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Question DetailsAsked on 10/3/2015

how do remove old nonskid bathtub strips/décor.

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2 Answers

0
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One sided razor blades to scrape & finger nail polish to remove the glue. As LCD says there are holders for the razor blades for sale at big box next to the blades. (big box=home depot, menards, etc). Take your time and do not gouge the porcelin finish. Keep the blade as horizontal as you can.

Answered 4 years ago by jccasper

0
Votes

Because razor blades can slide/gouge the finish, if you are not a sure hand with them you can try a plastic sharp-edge window ice scraper instead. Or for smaller tool, you can get disposable plastic pieces (about 4-5 inchjes square) designed for mixing body filler (get at auto parts stores) that have a fairly "sharp" bevelled edge.


Other ways that work sometimes, from mildest to strongest methods - and hence, also least likely to damage the tub/shower to most risky:


1) peel the non-slip decal off while heating with hair dryer - should NOT get so hot you cannot put your hand in the airflow for a second or three or you risk damaging the surface, then use your finger or an Art Gum (non-abrasive) artists/draftsman eraser to "erase" the gum off the shower by "rolling" the gum up. Do not heat for more than 5-10 seconds at a time any one place to avoid heat damage to the surface. The bonding agent is a contact cement so generally will not "peel" or "lift" up, but if rubbed horizontally (like rubbing a poen written ote off your hand) will commonly "roll" up, picking up more in a little thread or "worm" as it rolls over more of it. Do not scrub real hard with eraser because you can degloss the tub/shower.


2) rubbing alcohol dissolves a lot of glues and is pretty safe on almost all plastics and paints - but I am not guaranteeing anything with any of these chemicals, so do a small test spot where it will not show badly first.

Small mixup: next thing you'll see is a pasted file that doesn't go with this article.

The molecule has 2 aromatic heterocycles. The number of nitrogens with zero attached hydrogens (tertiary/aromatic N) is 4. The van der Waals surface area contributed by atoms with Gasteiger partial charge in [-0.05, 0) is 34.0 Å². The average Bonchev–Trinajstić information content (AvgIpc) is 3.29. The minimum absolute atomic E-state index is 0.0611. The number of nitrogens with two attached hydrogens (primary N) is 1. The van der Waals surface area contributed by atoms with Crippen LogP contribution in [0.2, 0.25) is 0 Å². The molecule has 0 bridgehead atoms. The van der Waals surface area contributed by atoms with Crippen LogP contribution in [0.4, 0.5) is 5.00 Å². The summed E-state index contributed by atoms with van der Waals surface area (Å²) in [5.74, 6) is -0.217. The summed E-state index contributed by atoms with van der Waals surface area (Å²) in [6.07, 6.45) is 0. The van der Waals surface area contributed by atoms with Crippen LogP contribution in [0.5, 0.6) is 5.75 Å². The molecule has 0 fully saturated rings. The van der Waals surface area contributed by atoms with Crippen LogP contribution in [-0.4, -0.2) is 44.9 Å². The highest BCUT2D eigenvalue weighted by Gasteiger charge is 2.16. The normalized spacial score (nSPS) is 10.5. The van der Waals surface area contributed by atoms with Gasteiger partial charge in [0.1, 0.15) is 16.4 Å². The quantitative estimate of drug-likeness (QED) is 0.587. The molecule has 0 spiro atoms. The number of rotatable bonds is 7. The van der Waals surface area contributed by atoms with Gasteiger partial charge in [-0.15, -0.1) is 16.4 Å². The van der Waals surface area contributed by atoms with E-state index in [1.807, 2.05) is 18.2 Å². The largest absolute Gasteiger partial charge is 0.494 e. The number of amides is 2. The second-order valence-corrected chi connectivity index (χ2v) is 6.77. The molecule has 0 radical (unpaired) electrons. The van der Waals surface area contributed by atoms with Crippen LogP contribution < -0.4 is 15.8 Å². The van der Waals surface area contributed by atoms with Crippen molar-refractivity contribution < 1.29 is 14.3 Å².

3) liquid kitchen detergent or laundry soap, or oxidizing cleaner like some of the "green" cleaners, letting it sit for a couple of minutes then peel and rub off, works with some.


4) soak a few minutes in mineral oil (baby oil), rub the residue off with non-abrasive rag or mesh cleaner, clean oil of with soap and hot water


5) WD-40 or automotive brake cleaner, or cigarette lighter fluid (Ronsonol or Zippo or equal - which is napthalene) - OK for most hard-surface tubs but maybe not on plastics or fiberglass depending on composition. Do not let sit for extended period of time.


5) paint thinner dissolves many other glues - but do NOT use on a refinished tub. OK (but don't let sit for extended periods of time) on porcelain or enameled tubs. Generally OK on acrylic/fiberglass inserts for short exposure but no guarantees - some of the junk coming out of China these days is pretty poor plastic.


5) iffy, but you can try at your own risk - bumper sticker remover (comes in spray can) - safe on MOST paints, probably may dissolve gloss coating on some fiberglass or acrylic liners. Citrus oil based ones would be safest, petroleum distillate or ester based the least.


6) laquer thinner (the stinky type old-school nail polish remover) or acetone will definitely take it off, but a good chance it will at least degloss if not totally remove any "paint" or unfired enamel product.


7) GooGone Original (xylene and peetroleum distillates are active ingredient, contains a bit of citrus oil which will stain some paints) will remove darn near anything - but removes paint and plastics too so would have to be VERY short exposure time before wiping off with soap and water, perhaps in several passes. Same procedure for Laquer Thinner too.

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Bear in mind - you may only have to remove the worst of it, if you can find new strips or decorative shapes that will cover the old glue areas and stick to the tub outside the remaining glue (so there is no gap around the edge).

Answered 4 years ago by LCD




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